#MeToo in the land of censorship – Human Rights Watch

Screenwriter Zhou Xiaoxuan speaks during an interview with the Associated Press at her home in Beijing, China, on January 16, 2019, detailing her involvement in China's #MeToo movement.

Two years since the #MeToo movementtook offin China, Chinese feminists are battling headwinds in a political environment where the ruling Communist Partys control over the Internet, media and independent activism is tighter than it has been in 30 years.

Chinas party-state has zero tolerance for collective actions, so the countrys #MeToo movement has never been able to manifest in mass street protests. But individual victims have taken their cases to court, demonstrating extraordinary determination and resilience.

Facing intense slut-shaming on Chinese social media platforms and censorship of discussions of her case, University of Minnesota student Liu Jingyao who is suing, in a Minnesota civil court, Chinese billionaire Liu Qiangdong for an alleged rape vowed tonever settleor sign a nondisclosure agreement (prosecutorsdeclined to charge him in the case, and he maintains that the sex was consensual). Similarly, screenwriter Zhou Xiaoxuan who is suing, in a Beijing court, famed state media anchor Zhu Jun for alleged sexual harassment and assault, which hedeniessaid, Even giving me 100 million [yuan], I wouldnt settle.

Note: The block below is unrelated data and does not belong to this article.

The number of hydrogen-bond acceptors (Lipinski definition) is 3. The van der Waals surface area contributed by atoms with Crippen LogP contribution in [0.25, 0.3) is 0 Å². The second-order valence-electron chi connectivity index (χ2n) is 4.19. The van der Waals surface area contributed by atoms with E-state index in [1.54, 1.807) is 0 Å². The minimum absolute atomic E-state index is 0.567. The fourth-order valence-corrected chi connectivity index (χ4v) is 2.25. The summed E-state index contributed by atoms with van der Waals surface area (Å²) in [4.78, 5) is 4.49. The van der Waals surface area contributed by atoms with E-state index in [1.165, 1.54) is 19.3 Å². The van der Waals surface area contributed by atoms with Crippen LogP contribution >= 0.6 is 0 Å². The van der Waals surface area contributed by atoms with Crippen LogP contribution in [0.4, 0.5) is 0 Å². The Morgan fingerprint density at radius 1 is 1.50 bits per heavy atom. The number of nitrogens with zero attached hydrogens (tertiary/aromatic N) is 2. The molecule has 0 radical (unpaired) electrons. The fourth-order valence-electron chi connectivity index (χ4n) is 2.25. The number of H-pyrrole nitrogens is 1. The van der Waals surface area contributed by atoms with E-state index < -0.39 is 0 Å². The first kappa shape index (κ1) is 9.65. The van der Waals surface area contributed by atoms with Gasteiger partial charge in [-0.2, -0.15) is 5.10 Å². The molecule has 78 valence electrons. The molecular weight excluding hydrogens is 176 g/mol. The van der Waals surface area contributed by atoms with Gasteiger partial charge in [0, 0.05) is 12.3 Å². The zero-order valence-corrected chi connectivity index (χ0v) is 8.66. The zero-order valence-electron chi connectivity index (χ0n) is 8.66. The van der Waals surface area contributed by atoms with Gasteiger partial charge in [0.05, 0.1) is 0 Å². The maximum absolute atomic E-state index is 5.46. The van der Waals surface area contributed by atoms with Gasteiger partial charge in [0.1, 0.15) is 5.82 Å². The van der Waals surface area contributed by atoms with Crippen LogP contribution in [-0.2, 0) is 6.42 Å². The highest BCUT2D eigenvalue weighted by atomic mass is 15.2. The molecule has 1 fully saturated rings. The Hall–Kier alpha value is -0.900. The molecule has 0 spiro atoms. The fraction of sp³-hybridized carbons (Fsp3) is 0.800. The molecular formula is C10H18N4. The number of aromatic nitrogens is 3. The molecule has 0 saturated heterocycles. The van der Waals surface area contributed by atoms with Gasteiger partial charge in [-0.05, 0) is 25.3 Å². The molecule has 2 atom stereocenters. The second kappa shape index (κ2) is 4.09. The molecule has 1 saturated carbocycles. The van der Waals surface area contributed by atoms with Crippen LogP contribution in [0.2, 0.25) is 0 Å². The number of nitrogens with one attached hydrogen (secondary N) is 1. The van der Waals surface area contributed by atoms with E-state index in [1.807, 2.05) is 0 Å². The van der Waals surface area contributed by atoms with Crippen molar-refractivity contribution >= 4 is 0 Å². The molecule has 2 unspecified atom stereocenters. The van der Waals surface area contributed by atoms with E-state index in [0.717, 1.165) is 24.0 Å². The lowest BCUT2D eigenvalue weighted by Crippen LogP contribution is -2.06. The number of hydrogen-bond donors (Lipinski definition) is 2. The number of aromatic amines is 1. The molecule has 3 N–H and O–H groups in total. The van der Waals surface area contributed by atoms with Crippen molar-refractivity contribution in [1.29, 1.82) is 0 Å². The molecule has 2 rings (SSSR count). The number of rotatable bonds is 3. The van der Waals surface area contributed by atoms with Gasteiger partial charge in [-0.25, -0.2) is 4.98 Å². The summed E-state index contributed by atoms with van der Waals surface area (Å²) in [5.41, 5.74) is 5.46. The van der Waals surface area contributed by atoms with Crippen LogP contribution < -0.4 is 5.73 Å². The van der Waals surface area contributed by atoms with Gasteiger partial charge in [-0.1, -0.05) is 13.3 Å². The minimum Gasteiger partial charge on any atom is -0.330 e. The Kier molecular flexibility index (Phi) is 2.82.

Under pressure, the Chinese government has made limited improvements. In December 2018, the Supreme Courtadded sexual harassmentto the list of causes of action, making it easier for #MeToo victims to seek redress. Yet China still lacks robust laws against sexual harassment.

Silenced in their home country, Chinese feminists have increasingly found footingoverseas. Utilizing the relatively free and safe space in Western countries, #MeToo activistshold protests, discussions and trainings, and provide support to their counterparts inside China.

In late 2019, authorities detained Huang Xueqin, a journalist and leading figure in Chinas #MeToo movement, for three months for unknown reasons.Upon release, Huang reportedly wrote: This is Xueqin, and Im back. One second of darkness doesnt make people blind.

Amid the vast darkness, nevertheless, Chinese feminists persisted.

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#MeToo in the land of censorship - Human Rights Watch

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